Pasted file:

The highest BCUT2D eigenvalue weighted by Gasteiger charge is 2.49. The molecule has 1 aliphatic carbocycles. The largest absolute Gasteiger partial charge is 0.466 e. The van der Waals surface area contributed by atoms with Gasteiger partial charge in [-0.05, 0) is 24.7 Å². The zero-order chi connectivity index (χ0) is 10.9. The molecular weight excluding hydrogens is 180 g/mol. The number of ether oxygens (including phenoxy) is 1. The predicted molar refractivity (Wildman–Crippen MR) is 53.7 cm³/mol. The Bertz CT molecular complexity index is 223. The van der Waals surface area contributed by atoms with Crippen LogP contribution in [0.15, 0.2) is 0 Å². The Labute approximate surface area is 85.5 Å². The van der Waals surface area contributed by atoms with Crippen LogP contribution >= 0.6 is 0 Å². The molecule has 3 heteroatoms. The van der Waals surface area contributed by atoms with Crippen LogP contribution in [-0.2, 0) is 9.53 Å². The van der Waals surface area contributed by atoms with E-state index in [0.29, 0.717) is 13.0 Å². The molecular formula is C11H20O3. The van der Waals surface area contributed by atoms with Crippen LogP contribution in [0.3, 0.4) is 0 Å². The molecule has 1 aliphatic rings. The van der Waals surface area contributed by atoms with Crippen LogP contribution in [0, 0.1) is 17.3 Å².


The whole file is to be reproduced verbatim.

The highest BCUT2D eigenvalue weighted by Gasteiger charge is 2.49. The molecule has 1 aliphatic carbocycles. The largest absolute Gasteiger partial charge is 0.466 e. The van der Waals surface area contributed by atoms with Gasteiger partial charge in [-0.05, 0) is 24.7 Å². The zero-order chi connectivity index (χ0) is 10.9. The molecular weight excluding hydrogens is 180 g/mol. The number of ether oxygens (including phenoxy) is 1. The predicted molar refractivity (Wildman–Crippen MR) is 53.7 cm³/mol. The Bertz CT molecular complexity index is 223. The van der Waals surface area contributed by atoms with Crippen LogP contribution in [0.15, 0.2) is 0 Å². The Labute approximate surface area is 85.5 Å². The van der Waals surface area contributed by atoms with Crippen LogP contribution >= 0.6 is 0 Å². The molecule has 3 heteroatoms. The van der Waals surface area contributed by atoms with Crippen LogP contribution in [-0.2, 0) is 9.53 Å². The van der Waals surface area contributed by atoms with E-state index in [0.29, 0.717) is 13.0 Å². The molecular formula is C11H20O3. The van der Waals surface area contributed by atoms with Crippen LogP contribution in [0.3, 0.4) is 0 Å². The molecule has 1 aliphatic rings. The van der Waals surface area contributed by atoms with Crippen LogP contribution in [0, 0.1) is 17.3 Å².